In another development that will be very familiar to modern boxing fans, for a time in the mid-1890s, Corbett and Fitzsimmons were both seen by some as holding the heavyweight title. After the failure to make a fight with Fitzsimmons in late 1895, Corbett issued what turned out to be a premature retirement announcement and bestowed the championship on contender Peter Maher, “because he is an Irishman.” Leaving aside the legitimacy of Corbett’s right to arbitrarily designate a successor, Fitzsimmons met and defeated Maher by first round knockout in Mexico, and as a result was regarded by some to be the heavyweight champion. However, Corbett had already repudiated his retirement prior to the Fitzsimmons-Maher fight, confirming in January of 1896 that he would fight the winner. So there was, as there is today, some confusion over who the “real” champion was.
Interestingly, at this time, Fitzsimmons came under some criticism, as Corbett had previously, for not fighting Corbett. As one writer argued, “Bob Fitzsimmons, by persisting in his refusal to accept the challenge issued by Jim Corbett, is taking the proper course to reinstate the latter in the position of Champion without a fight for the honor. . ..” As a result, some of those who had felt that Fitzsimmons had a legitimate claim to the title subsequently withdrew their recognition. The heavyweight division was in something of a state of confusion. Adding to this confusion was Fitzsimmons’ controversial disqualification loss to Tom Sharkey later in the year, widely thought to have been a fix. Although Sharkey claimed the title as a result of his supposed victory over Fitzsimmons, not many took this seriously. Discussing the potential for a rematch, Fitzsimmons engaged in what would be considered offensive trash talk today, observing that “if I ever do meet him (again), I guarantee to kill him stone dead before he leaves the ring.”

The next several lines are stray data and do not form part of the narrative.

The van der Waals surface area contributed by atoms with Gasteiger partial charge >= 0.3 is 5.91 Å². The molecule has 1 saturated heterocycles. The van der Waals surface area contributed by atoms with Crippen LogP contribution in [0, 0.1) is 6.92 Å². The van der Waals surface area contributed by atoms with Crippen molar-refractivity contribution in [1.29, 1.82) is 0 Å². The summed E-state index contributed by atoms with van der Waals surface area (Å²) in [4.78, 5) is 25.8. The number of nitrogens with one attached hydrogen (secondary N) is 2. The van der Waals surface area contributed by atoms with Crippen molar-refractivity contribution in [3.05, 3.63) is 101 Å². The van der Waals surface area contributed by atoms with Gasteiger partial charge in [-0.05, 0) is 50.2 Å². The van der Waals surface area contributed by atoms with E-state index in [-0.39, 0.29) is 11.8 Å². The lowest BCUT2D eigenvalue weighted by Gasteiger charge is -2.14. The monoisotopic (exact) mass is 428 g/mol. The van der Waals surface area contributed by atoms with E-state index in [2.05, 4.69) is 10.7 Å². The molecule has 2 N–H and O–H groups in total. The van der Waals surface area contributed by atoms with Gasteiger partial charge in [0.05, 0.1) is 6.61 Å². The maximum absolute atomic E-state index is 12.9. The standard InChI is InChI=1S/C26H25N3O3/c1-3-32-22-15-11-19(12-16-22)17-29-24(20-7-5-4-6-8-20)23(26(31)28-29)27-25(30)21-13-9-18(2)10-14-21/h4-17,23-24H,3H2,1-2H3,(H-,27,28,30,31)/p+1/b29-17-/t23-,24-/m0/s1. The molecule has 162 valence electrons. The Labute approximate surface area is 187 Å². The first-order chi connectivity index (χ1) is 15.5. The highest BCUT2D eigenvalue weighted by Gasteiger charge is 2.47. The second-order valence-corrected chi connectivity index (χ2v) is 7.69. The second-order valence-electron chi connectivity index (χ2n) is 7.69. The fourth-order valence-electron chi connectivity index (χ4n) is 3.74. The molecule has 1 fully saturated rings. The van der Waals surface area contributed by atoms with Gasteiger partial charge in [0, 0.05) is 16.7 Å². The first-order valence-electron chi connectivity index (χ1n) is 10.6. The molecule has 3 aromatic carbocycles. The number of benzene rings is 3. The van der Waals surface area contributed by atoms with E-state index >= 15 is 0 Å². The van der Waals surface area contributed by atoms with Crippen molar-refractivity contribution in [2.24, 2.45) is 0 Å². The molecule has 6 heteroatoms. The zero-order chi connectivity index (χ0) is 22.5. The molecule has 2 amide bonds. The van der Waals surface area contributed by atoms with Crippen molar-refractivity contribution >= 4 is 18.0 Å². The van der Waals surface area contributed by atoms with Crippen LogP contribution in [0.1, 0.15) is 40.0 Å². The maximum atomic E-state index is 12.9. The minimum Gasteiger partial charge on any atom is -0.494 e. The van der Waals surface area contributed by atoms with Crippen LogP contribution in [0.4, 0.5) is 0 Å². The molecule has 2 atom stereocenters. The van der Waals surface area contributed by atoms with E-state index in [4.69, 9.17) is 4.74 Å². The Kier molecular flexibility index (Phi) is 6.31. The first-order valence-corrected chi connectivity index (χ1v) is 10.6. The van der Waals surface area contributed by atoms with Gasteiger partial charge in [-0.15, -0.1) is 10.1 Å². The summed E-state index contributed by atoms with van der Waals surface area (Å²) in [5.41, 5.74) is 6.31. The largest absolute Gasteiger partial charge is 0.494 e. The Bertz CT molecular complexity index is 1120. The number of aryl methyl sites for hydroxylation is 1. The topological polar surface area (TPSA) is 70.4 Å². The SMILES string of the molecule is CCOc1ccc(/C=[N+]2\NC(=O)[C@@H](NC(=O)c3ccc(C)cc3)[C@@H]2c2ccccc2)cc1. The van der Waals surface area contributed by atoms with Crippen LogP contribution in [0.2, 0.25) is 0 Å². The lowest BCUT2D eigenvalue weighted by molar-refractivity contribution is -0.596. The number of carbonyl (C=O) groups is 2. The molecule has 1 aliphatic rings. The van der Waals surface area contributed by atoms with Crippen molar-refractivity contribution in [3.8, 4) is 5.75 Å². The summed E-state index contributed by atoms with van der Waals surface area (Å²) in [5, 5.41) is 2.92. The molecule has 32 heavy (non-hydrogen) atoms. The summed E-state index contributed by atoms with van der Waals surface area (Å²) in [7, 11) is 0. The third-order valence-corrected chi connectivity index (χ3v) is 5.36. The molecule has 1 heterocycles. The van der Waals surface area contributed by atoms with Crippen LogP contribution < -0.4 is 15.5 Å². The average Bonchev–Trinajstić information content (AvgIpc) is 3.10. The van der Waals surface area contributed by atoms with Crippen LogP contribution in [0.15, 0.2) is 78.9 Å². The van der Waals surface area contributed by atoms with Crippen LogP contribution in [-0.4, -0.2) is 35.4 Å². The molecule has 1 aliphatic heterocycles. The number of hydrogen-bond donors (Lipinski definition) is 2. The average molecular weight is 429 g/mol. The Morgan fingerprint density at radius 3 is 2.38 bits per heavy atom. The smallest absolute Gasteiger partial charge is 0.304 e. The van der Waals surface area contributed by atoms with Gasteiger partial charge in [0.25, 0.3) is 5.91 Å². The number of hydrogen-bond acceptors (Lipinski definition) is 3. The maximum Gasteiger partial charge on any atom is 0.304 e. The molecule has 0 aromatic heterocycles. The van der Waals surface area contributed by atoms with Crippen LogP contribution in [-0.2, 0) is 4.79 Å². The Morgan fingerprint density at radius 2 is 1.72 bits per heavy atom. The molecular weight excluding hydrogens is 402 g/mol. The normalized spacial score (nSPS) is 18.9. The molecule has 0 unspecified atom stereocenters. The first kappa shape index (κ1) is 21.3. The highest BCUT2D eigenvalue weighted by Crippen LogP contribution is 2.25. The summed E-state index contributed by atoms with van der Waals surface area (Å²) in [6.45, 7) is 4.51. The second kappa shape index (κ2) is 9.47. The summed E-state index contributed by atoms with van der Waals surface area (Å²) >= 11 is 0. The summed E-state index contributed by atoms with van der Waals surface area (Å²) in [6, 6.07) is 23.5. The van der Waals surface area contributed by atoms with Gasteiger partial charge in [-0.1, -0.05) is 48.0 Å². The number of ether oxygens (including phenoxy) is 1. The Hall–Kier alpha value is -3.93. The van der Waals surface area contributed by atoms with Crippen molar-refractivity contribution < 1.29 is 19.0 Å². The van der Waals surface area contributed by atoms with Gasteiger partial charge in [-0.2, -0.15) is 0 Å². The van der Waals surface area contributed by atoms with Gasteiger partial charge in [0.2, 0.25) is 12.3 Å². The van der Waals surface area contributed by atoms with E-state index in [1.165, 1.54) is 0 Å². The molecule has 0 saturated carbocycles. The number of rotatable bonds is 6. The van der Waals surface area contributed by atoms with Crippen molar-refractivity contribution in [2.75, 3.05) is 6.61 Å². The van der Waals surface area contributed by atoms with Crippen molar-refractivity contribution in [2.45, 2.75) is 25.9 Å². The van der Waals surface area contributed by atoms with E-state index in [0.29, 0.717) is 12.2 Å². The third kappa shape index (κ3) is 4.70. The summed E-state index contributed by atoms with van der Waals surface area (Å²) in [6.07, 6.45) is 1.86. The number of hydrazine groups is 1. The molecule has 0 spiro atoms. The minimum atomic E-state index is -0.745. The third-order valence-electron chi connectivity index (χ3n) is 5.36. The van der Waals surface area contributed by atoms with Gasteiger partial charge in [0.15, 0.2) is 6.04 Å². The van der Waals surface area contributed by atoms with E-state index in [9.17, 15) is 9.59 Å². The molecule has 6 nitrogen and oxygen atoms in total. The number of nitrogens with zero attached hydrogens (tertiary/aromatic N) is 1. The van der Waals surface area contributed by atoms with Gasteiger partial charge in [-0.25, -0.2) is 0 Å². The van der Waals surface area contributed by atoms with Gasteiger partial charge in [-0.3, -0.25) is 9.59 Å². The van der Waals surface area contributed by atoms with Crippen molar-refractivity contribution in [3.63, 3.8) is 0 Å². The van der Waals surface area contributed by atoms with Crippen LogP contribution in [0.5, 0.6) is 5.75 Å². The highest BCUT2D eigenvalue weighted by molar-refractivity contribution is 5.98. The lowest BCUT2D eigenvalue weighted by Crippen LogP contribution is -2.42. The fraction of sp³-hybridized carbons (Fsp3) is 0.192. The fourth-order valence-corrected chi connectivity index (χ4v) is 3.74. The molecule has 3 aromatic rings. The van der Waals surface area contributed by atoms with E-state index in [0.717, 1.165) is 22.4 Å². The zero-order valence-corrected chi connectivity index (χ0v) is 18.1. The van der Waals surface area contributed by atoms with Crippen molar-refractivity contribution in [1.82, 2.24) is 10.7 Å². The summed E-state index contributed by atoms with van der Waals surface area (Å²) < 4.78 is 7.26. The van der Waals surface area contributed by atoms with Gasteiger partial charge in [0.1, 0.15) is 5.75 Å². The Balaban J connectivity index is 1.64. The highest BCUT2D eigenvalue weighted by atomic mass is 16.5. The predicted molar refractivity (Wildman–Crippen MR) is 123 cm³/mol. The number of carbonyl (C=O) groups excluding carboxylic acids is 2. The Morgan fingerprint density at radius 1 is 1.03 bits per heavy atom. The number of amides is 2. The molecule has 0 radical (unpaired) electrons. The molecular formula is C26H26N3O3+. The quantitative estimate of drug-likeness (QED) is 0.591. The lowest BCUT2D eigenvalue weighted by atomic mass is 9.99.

Regardless of who was seen as the champion, the only contest that mattered was between Fitzsimmons and Corbett. As Fitzsimmons came under increasing attack and his legitimacy as champion came to be questioned, he relented and agreed to face Corbett, even before his fight with Sharkey. There were extensive legal battles over where the fight would be held, as prize fights continued to be illegal in most states. Finally, the political leadership in Nevada was persuaded to remove the prohibition against fights to the finish and legalize boxing. Pollack covers all these developments in great detail and provides insight into the struggles faced by fighters at this time to even arrange fights.
Pre-fight opinions were sharply divided over who would win. John L. Sullivan picked Corbett, while Bill Muldoon, his former trainer, picked Fitz. Tom Sharkey oscillated back and forth. Based on the commentary Pollack reviews, it is clear that this was seen as an extremely competitive fight that either man could easily win. Gamblers favored Corbett.